The shortwave array spectroradiometer—hemispheric (SASHE) uses a hemispheric spectralon diffuser and rotating shadowband similar to the MFRSR and RSS instruments, so it also provides spectrally resolved, direct-normal, diffuse-horizontal, and total-horizontal irradiances, and can be calibrated in situ via Langley regression.
The SASHE incorporates two Avantes fiber-coupled spectroradiometers (Avaspec ULS 2048 CCD and Avaspec NIR256-1.7) for visible and near-infrared detection in the wavelength range 350-1700 nm. The spectral resolution is 2.4 nm for the ULS 2048 CCD and 6 nm for the NIR256-1.7.
Like the SWS and SASZE, an external collector mounted outdoors is connected via fiber-optic cable to a pair of spectroradiometers housed indoors, so the entire spectral range is measured simultaneously for both spectroradiometers.
For the typical shadowband measurement, the spectroradiometers are operated with one measurement per second, but the entire shadowband sequence takes about 20 seconds, so this is the measurement interval for the irradiances.
The SASHE operating sequence is configurable and supports alternate programmed sequences as a function of solar zenith angle. For example, it currently employs different sequences for high sun angles, low sun angles, and twilight conditions when the sun is below the horizon but the sky is not yet fully dark.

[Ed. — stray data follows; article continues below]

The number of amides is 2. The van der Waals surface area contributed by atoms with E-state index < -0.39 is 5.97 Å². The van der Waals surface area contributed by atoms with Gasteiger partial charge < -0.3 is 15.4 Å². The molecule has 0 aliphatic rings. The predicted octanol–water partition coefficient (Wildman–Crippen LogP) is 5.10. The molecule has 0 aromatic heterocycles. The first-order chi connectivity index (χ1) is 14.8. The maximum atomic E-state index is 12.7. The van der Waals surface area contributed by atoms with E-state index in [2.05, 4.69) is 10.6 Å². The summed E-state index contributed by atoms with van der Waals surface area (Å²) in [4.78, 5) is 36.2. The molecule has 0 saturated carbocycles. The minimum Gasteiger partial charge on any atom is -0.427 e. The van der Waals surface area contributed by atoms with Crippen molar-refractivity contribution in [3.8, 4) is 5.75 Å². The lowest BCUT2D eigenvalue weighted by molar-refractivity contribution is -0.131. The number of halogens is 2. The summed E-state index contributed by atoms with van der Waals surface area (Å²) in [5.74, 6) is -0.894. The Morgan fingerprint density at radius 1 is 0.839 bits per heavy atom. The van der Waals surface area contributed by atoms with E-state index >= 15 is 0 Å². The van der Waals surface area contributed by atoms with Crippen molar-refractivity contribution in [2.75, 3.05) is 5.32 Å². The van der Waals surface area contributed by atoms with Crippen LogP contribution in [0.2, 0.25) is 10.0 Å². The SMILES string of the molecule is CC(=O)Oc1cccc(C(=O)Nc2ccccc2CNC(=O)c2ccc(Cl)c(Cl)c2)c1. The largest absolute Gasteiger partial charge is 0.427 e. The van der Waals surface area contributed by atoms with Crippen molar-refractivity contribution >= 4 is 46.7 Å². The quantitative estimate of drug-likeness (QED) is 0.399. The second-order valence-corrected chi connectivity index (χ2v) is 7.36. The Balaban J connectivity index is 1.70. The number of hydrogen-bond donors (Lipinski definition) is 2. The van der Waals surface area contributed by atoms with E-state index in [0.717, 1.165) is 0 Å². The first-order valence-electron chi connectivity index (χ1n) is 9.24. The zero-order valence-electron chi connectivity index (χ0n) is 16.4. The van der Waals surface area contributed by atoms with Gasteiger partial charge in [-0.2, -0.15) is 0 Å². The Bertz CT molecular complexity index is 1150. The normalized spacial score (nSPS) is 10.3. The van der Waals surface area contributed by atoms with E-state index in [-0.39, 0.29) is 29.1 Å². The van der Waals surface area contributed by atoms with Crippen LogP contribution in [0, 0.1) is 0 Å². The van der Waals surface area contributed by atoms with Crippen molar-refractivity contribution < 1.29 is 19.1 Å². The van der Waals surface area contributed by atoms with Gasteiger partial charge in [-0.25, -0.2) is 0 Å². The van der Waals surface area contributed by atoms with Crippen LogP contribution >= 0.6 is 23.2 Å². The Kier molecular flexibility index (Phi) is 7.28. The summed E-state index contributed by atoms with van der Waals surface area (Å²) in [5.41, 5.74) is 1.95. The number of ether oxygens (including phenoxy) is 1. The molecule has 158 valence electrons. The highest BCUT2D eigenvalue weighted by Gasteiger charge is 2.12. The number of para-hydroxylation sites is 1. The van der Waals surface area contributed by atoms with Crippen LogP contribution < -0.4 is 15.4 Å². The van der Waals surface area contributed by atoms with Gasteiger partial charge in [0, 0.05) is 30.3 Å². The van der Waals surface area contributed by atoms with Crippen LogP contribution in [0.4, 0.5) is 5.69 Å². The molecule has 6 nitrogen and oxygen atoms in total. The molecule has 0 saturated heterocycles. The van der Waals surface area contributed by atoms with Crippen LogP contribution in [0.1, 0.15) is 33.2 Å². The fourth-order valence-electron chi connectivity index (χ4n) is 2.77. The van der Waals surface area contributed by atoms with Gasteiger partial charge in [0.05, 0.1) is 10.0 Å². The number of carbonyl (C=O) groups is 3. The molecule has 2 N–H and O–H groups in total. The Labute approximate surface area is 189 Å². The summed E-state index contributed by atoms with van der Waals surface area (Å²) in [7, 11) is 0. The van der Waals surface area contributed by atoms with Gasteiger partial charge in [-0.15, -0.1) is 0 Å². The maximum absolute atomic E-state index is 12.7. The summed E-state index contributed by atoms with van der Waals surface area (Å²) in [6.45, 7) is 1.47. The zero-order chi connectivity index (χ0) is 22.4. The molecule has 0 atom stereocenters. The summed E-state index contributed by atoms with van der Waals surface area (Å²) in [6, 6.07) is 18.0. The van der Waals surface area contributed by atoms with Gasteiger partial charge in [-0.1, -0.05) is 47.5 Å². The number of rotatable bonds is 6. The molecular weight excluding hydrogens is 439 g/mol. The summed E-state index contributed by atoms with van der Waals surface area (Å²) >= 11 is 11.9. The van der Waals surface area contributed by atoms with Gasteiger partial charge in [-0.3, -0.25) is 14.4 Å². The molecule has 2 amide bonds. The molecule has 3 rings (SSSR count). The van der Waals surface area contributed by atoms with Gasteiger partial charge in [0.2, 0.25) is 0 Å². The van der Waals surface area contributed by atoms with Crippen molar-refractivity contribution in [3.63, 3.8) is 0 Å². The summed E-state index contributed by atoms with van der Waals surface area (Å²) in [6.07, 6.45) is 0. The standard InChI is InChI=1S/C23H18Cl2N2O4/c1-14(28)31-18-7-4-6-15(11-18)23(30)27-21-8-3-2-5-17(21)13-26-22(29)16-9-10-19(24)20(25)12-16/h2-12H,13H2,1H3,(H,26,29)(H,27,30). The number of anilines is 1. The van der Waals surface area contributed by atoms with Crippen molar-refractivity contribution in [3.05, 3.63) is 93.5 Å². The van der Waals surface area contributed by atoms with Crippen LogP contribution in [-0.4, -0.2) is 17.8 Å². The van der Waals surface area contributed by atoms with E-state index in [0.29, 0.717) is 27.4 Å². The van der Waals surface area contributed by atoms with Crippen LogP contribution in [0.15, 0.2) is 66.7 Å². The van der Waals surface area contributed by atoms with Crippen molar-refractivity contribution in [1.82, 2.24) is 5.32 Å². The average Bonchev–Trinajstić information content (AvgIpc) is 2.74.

It also includes a mode where visible spectra are collected rapidly while the band is moved over a range of near-sun angles to characterize the forward-scattered radiation.
The SASHE data are preliminarily calibrated through comparison with calibrated lamps. The accuracy of irradiance produced by the SASHE is expected to be better than ±5%, which includes calibration and instrument stability errors. Under suitably uniform atmospheric conditions, higher calibration accuracy and precisions (±1%) can be obtained when the responsivity is tied to the solar extraterrestrial irradiance via Langley regression plots. This approach is recommended when high-precision measurements of optical depth are required.